I’ve seen one of those, thankfully. But good shout!
Are the northern lights colorful at all when seen unaided, ie without a camera? I’ve heard conflicting reports
Oh yes, if they’re strong enough. Very weak ones are basically green smudges in the sky. Stronger ones are undulating green curtains. If they’re even stronger they will turn purple and eventually white. They’re very colourful and the thing the photos don’t prepare you for is the movement.
Yep. The green smudges are still pretty cool the first few times. As a kid, I got used to them.
But one night there was a solid pink band dancing the in the sky. Breath-taking, even to someone who was “meh” about the green dancing curtains.
When you see things under sodium street lighting, it seems like you can see green trees and red cars and what not, and the light reads as “white”, even though everything is technically the exact same shade of yellow because there’s only one wavelength present. If you look at a photo of the same scene, in a room with white light, then the whole scene does look yellow. The northern lights are also (mainly) a single wavelength, as it’s the same mechanism, so people might have the same experience if there’s no other lighting.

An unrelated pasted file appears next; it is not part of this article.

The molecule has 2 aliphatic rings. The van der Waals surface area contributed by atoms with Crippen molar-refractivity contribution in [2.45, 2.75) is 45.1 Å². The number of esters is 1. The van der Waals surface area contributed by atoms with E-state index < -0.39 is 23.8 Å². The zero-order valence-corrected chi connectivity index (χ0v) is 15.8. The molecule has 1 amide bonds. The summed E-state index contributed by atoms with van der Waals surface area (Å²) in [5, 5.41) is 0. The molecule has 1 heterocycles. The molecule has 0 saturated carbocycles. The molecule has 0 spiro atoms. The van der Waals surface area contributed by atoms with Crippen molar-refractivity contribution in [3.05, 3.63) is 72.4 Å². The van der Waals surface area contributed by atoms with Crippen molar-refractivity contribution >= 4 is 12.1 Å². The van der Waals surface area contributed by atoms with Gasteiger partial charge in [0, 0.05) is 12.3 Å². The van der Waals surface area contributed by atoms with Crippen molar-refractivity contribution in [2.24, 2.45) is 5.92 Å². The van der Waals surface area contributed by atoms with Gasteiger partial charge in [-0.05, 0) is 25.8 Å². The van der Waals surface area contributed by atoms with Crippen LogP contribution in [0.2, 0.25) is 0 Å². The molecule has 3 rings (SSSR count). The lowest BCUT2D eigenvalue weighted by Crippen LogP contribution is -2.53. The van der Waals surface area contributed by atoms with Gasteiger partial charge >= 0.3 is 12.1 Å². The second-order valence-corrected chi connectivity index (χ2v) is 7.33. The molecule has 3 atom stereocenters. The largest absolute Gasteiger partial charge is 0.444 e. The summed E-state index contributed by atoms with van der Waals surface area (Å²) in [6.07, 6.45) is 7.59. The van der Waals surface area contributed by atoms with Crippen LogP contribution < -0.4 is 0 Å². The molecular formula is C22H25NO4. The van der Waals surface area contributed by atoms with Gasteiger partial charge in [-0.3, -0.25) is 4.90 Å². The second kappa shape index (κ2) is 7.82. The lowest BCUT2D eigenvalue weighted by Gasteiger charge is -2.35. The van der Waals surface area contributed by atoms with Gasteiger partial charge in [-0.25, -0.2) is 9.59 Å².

I saw the '98 Eclipse in the Guadalupe Channel NW – Monserrat, which was visible to the north, started spewing a big plume of ash just a few minutes before totality.
And thanks Jason for the article link: some interesting insights, and this just cracked me up:
“His full name is Brian Peter George St John le Baptiste de la Salle Eno (the St John le Baptiste de la Salle was added at confirmation).”
So at probably 12 or 13 years old, he chose to add “St John le Baptiste de la Salle” to his given name? My oh my, he works on a different level to most mere mortals.
I discovered that there was a Saint Damien so that was my choice. You might think I was purposefully trolling my Catholic school, I couldn’t possibly comment…
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